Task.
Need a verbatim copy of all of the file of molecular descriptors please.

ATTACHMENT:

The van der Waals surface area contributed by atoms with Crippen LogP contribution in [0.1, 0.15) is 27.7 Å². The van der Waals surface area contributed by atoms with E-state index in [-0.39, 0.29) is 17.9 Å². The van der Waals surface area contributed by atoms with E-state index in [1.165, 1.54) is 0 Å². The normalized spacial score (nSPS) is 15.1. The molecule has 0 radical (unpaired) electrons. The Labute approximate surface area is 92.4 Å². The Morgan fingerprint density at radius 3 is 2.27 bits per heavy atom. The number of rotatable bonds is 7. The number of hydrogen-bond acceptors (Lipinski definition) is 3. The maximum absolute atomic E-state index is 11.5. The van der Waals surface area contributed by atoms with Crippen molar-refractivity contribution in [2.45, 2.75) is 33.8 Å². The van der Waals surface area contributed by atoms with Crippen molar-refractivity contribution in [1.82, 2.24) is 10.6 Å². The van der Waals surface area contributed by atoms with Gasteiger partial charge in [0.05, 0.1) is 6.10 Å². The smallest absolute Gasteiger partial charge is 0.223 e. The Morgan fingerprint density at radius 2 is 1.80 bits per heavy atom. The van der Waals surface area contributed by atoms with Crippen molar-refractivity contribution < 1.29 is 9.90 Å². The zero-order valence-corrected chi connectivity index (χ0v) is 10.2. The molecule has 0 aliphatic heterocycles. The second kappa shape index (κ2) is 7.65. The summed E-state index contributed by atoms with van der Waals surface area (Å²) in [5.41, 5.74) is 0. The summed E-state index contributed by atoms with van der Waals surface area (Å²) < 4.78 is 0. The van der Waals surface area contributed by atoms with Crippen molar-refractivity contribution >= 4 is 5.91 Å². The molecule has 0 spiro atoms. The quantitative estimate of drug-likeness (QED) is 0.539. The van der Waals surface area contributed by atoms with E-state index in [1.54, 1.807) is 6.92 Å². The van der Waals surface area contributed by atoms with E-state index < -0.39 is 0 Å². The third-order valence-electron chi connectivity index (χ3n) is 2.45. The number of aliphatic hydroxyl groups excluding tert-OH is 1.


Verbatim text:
The van der Waals surface area contributed by atoms with Crippen LogP contribution in [0.1, 0.15) is 27.7 Å². The van der Waals surface area contributed by atoms with E-state index in [-0.39, 0.29) is 17.9 Å². The van der Waals surface area contributed by atoms with E-state index in [1.165, 1.54) is 0 Å². The normalized spacial score (nSPS) is 15.1. The molecule has 0 radical (unpaired) electrons. The Labute approximate surface area is 92.4 Å². The Morgan fingerprint density at radius 3 is 2.27 bits per heavy atom. The number of rotatable bonds is 7. The number of hydrogen-bond acceptors (Lipinski definition) is 3. The maximum absolute atomic E-state index is 11.5. The van der Waals surface area contributed by atoms with Crippen molar-refractivity contribution in [2.45, 2.75) is 33.8 Å². The van der Waals surface area contributed by atoms with Crippen molar-refractivity contribution in [1.82, 2.24) is 10.6 Å². The van der Waals surface area contributed by atoms with Gasteiger partial charge in [0.05, 0.1) is 6.10 Å². The smallest absolute Gasteiger partial charge is 0.223 e. The Morgan fingerprint density at radius 2 is 1.80 bits per heavy atom. The van der Waals surface area contributed by atoms with Crippen molar-refractivity contribution < 1.29 is 9.90 Å². The zero-order valence-corrected chi connectivity index (χ0v) is 10.2. The molecule has 0 aliphatic heterocycles. The second kappa shape index (κ2) is 7.65. The summed E-state index contributed by atoms with van der Waals surface area (Å²) in [5.41, 5.74) is 0. The summed E-state index contributed by atoms with van der Waals surface area (Å²) < 4.78 is 0. The van der Waals surface area contributed by atoms with Crippen molar-refractivity contribution >= 4 is 5.91 Å². The molecule has 0 spiro atoms. The quantitative estimate of drug-likeness (QED) is 0.539. The van der Waals surface area contributed by atoms with E-state index in [1.54, 1.807) is 6.92 Å². The van der Waals surface area contributed by atoms with E-state index < -0.39 is 0 Å². The third-order valence-electron chi connectivity index (χ3n) is 2.45. The number of aliphatic hydroxyl groups excluding tert-OH is 1.